Mission Possible: Lion to the Moon
The countdown is on, and Penn State is vying for a place in history by being the first in the world to safely land a privately-funded spacecraft on the moon, as part of a competition organized by Google. The Penn State Lunar Lion team, the only university-led team of 26 in the competition, is working to design, build, launch and land a spacecraft, then take photos and a video from the cratered landscape and broadcast them back to Earth. The first-place prize for success is $20 million, which Penn State would turn into an endowment for students. Winning, project leaders believe, would place Penn State at the forefront of the opening space exploration industry.
Rising to the Challenge
Not since the early days of color TV has the world seen a moon buggy or spacecraft on the dusty gray moon surface. The United States' last missions to the moon were Apollo 15, 16 and 17 in 1971–72. No spacecraft, manned or unmanned, has made a soft landing on the moon since Russia’s Luna 26 in 1976. With government resources for space exploration waning, private space exploration is the wave of the future, making the Google Lunar X PRIZE competition a scientific endeavor of astronomical proportions in terms of advancing space exploration and knowledge for humanity. And Penn State has an opportunity to be at the epicenter of it all.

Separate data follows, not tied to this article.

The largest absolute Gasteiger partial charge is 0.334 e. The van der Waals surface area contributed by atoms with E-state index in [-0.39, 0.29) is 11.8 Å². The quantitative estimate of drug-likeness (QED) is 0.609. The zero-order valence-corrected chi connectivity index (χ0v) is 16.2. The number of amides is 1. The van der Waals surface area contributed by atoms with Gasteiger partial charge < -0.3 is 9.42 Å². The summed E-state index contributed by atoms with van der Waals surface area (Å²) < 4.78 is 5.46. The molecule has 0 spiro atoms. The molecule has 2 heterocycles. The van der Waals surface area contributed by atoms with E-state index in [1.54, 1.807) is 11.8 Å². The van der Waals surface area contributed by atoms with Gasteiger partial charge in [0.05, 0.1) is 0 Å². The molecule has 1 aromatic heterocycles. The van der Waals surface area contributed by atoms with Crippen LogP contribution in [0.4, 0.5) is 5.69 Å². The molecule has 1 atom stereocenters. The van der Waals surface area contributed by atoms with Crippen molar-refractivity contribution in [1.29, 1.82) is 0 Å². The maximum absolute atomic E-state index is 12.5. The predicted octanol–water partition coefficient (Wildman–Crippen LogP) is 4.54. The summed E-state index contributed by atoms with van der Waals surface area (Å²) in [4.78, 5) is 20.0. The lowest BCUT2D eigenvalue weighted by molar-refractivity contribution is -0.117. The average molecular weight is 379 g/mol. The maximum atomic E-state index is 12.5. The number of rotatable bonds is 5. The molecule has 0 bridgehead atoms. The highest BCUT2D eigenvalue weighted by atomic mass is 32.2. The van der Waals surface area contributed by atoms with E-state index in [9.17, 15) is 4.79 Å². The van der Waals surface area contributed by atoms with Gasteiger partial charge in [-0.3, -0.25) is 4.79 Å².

The Google Lunar X PRIZE competition requires each team to launch a spacecraft and have it touchdown successfully on the moon—no easy goal. During the last couple of decades, some spacecraft have intentionally crash-landed on the moon at the end of their missions or as part of testing—such as NASA’s LCROSS mission—at a whopping 5,000 miles an hour. The Lunar Lion team’s grand challenge is to build a spacecraft that can put the brakes on and land gently, in one piece and facing upright.
Once that happens, the competition rules stipulate that the spacecraft must capture images from that spot on the moon’s surface and “mooncast” them back to Earth. Then the lander must relocate about one-third of a mile to repeat the photo shoot—not an easy task, since moving the spacecraft requires powering the whole thing up once again. If the photos or videos contain visible glimpses of hardware left over from the Apollo era, the team wins another $5 million.
“When people begin to ask questions about this project, they walk right into the reason we’re doing this … building capability for decades to come,” said Michael V. Paul, a space systems engineer at Penn State's Applied Research Laboratory, and the Lunar Lions’ team leader. “Space exploration pushes the boundaries of human knowledge, teaching us about the formation of our world in ways we couldn’t achieve otherwise.”
The team draws on Penn State's extensive expertise in electrical, mechanical and aerospace engineering, and the students, faculty and staff who comprise the team have experience ranging from drafting and fabrication to assembly, testing and flying into space.